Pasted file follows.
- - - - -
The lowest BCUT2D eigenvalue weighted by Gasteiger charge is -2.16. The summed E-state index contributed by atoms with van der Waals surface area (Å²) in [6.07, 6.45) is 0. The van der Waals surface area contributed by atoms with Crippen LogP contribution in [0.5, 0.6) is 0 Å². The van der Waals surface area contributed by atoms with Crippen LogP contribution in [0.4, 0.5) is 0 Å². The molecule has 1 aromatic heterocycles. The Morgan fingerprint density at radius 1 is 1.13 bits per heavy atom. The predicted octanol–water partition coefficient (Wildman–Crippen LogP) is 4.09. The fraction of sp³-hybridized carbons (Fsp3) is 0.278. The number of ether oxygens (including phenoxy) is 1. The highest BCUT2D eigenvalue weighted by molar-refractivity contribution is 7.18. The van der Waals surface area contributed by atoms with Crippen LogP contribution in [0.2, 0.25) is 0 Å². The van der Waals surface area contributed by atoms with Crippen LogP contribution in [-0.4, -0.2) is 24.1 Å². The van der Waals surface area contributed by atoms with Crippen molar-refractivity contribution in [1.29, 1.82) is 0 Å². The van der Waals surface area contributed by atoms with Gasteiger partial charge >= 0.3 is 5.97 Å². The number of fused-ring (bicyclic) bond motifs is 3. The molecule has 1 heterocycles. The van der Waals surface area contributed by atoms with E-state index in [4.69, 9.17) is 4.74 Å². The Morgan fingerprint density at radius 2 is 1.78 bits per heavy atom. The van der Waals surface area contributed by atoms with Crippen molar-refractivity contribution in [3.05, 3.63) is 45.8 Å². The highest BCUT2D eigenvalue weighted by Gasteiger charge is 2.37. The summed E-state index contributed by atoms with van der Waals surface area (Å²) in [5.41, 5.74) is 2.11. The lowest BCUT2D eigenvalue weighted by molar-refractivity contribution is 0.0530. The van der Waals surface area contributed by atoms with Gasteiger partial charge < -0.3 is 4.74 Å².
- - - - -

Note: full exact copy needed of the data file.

The lowest BCUT2D eigenvalue weighted by Gasteiger charge is -2.16. The summed E-state index contributed by atoms with van der Waals surface area (Å²) in [6.07, 6.45) is 0. The van der Waals surface area contributed by atoms with Crippen LogP contribution in [0.5, 0.6) is 0 Å². The van der Waals surface area contributed by atoms with Crippen LogP contribution in [0.4, 0.5) is 0 Å². The molecule has 1 aromatic heterocycles. The Morgan fingerprint density at radius 1 is 1.13 bits per heavy atom. The predicted octanol–water partition coefficient (Wildman–Crippen LogP) is 4.09. The fraction of sp³-hybridized carbons (Fsp3) is 0.278. The number of ether oxygens (including phenoxy) is 1. The highest BCUT2D eigenvalue weighted by molar-refractivity contribution is 7.18. The van der Waals surface area contributed by atoms with Crippen LogP contribution in [0.2, 0.25) is 0 Å². The van der Waals surface area contributed by atoms with Crippen LogP contribution in [-0.4, -0.2) is 24.1 Å². The van der Waals surface area contributed by atoms with Crippen molar-refractivity contribution in [1.29, 1.82) is 0 Å². The van der Waals surface area contributed by atoms with Gasteiger partial charge >= 0.3 is 5.97 Å². The number of fused-ring (bicyclic) bond motifs is 3. The molecule has 1 heterocycles. The van der Waals surface area contributed by atoms with E-state index in [4.69, 9.17) is 4.74 Å². The Morgan fingerprint density at radius 2 is 1.78 bits per heavy atom. The van der Waals surface area contributed by atoms with Crippen molar-refractivity contribution in [3.05, 3.63) is 45.8 Å². The highest BCUT2D eigenvalue weighted by Gasteiger charge is 2.37. The summed E-state index contributed by atoms with van der Waals surface area (Å²) in [5.41, 5.74) is 2.11. The lowest BCUT2D eigenvalue weighted by molar-refractivity contribution is 0.0530. The van der Waals surface area contributed by atoms with Gasteiger partial charge < -0.3 is 4.74 Å².